Does ‘extreme couponing’ give savvy shoppers a bad name?
If you’ve ever seen TLC’s Extreme Couponing show, then you know that some people take coupon clipping very, very seriously. So much so, that’s it’s a bit hard to believe just how they spend their time.
Hard-core couponers are in it for the long haul. They load up three or four shopping carts at a time, all the while testing the patience of overwhelmed cashiers and fellow shoppers.
Unfortunately, watching someone snag a hundred boxes of pasta and a truckload of soup leaves a bad taste in some people’s mouths – you know, those only buying the things they need and leaving products on the shelf for other consumers.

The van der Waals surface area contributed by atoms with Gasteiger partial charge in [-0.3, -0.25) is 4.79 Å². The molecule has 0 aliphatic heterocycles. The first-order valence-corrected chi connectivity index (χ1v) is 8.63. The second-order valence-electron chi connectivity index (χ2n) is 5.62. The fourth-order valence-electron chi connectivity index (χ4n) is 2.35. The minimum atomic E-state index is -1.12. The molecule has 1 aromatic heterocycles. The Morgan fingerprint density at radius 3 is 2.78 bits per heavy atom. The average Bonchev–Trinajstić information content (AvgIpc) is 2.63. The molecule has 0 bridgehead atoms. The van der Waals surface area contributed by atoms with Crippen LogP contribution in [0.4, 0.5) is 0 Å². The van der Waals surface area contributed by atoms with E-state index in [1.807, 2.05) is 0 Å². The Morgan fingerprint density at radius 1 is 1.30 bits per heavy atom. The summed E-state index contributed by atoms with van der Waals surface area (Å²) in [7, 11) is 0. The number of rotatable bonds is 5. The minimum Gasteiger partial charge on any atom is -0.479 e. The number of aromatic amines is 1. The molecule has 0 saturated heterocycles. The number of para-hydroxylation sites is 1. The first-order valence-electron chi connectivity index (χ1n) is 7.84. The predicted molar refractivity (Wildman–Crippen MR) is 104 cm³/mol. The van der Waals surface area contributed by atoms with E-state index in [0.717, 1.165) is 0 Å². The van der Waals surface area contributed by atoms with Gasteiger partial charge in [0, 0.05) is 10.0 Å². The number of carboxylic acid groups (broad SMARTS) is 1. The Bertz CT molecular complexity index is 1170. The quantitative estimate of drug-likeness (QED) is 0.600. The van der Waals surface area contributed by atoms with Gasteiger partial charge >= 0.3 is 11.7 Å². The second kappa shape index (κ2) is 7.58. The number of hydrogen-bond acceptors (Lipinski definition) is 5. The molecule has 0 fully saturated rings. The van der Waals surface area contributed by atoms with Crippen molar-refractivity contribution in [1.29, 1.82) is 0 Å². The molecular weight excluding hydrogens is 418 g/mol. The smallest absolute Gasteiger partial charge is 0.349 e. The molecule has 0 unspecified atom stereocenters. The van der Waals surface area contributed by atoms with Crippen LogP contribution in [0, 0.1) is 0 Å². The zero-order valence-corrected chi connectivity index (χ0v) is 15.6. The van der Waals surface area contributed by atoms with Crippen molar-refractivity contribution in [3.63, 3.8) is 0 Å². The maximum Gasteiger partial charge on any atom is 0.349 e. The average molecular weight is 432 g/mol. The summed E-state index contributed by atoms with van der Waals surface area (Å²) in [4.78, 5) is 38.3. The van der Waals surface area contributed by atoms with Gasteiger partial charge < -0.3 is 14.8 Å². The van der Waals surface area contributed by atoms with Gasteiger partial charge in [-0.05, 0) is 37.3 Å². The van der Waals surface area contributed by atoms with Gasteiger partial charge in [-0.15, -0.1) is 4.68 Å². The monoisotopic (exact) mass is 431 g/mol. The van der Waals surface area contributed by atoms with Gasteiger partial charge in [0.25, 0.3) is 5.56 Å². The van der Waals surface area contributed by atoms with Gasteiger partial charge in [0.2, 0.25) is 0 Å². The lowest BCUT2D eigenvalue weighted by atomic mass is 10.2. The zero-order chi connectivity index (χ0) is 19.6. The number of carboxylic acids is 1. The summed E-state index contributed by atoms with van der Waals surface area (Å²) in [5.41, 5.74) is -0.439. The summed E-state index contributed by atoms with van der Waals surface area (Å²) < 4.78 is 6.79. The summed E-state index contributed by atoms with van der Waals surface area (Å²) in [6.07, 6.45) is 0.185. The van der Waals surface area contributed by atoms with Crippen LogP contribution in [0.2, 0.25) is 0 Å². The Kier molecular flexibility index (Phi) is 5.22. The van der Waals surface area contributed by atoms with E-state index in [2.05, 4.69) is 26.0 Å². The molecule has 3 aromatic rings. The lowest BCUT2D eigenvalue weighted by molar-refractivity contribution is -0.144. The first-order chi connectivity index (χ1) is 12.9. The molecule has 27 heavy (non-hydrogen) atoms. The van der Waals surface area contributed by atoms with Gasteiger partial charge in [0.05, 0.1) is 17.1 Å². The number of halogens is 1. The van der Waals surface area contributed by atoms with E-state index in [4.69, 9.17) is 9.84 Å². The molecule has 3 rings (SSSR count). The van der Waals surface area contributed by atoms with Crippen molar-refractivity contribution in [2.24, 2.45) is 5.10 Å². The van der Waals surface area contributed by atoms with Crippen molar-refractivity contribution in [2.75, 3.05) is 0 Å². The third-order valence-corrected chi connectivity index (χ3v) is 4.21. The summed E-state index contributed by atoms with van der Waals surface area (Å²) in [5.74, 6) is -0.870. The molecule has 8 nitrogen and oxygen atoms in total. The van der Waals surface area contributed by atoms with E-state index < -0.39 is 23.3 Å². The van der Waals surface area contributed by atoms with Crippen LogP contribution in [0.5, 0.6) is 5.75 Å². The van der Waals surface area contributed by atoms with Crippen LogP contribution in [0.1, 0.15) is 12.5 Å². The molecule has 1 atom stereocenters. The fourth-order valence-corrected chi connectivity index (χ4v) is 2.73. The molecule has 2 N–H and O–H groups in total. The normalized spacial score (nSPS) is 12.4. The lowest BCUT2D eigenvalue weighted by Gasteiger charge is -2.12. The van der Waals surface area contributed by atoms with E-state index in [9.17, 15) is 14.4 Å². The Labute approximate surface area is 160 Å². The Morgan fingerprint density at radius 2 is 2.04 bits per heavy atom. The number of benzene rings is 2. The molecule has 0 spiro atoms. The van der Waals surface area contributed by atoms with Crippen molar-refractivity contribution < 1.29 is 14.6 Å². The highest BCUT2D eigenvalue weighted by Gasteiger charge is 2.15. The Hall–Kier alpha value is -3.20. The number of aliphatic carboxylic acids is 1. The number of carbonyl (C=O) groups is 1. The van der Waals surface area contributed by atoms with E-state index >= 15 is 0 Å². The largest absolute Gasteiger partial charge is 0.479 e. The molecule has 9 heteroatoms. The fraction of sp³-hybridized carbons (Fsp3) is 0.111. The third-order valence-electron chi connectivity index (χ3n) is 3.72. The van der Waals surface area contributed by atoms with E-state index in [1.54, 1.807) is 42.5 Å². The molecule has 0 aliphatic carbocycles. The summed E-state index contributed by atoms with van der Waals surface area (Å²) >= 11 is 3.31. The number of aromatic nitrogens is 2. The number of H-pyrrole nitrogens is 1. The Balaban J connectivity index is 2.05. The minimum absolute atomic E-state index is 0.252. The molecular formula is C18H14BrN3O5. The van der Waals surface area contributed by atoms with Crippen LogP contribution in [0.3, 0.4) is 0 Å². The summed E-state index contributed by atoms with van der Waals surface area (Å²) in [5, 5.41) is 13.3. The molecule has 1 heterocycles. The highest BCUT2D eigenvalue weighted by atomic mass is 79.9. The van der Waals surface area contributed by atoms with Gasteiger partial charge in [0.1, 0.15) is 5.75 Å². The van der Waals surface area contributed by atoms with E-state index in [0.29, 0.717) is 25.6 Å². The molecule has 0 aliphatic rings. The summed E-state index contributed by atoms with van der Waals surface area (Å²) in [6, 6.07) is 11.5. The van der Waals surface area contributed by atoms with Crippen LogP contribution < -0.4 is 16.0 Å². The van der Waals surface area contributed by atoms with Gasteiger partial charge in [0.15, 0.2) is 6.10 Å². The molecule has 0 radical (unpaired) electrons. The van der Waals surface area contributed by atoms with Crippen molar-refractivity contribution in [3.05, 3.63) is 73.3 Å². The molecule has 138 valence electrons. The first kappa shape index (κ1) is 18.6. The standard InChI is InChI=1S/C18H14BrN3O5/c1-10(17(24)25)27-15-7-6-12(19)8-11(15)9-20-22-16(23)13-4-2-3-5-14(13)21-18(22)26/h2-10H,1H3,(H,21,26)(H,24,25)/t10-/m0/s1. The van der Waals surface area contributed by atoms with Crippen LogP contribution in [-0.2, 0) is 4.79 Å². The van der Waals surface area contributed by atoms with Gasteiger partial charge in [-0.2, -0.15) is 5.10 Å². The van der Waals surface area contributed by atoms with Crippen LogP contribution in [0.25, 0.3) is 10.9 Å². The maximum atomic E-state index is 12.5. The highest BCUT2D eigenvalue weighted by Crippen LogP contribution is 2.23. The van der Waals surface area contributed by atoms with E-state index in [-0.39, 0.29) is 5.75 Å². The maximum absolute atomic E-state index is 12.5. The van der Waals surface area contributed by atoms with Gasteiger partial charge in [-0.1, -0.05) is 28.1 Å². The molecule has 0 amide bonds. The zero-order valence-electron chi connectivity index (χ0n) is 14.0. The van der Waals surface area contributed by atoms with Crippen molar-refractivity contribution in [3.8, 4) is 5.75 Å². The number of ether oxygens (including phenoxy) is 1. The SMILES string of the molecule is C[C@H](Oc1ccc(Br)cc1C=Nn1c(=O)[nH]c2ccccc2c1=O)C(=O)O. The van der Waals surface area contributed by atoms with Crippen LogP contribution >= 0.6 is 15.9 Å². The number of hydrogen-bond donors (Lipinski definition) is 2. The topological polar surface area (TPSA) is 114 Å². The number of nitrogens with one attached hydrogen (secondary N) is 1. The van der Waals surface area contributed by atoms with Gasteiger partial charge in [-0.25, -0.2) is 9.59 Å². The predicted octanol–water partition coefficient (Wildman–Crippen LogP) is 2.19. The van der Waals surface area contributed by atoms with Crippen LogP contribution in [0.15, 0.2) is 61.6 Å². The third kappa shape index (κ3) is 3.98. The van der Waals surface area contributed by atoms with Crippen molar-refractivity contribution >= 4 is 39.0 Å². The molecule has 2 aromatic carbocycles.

“Nutjob hoarders!” they shout.
But Deanna Marcy, who blogs about couponing at Money Saving Canadian Mom, isn’t so sure and thinks there’s a reason why this show is on after TLC's Hoarders.
“I would really like to know if the woman who has 75 boxes of cereal gets the entire product eaten before it expires. You can bet even though she has 75 boxes of cereal stored conveniently on the very top shelf of her master closet she would get more if she get's it free or almost free. She also has over 1,000 rolls of toilet paper under her son's bed. No thanks.”
People on the show purchase items as if it’s the last time they will ever, ever go on sale but that's not the case, Marcy says. Sales run in cycles, some by the season and some by the months and, unless you’re stocking up for the Apocalypse, it is possible to have too much mustard, she adds, noting that Canadian stores don’t work like those in the U.S. in the first place.
What are your thoughts about extreme couponing? Do you put in the hours these folks do? Don't think it's worth the time and effort? Ever been stuck behind someone who does?
By Gordon Powers, MSN Money
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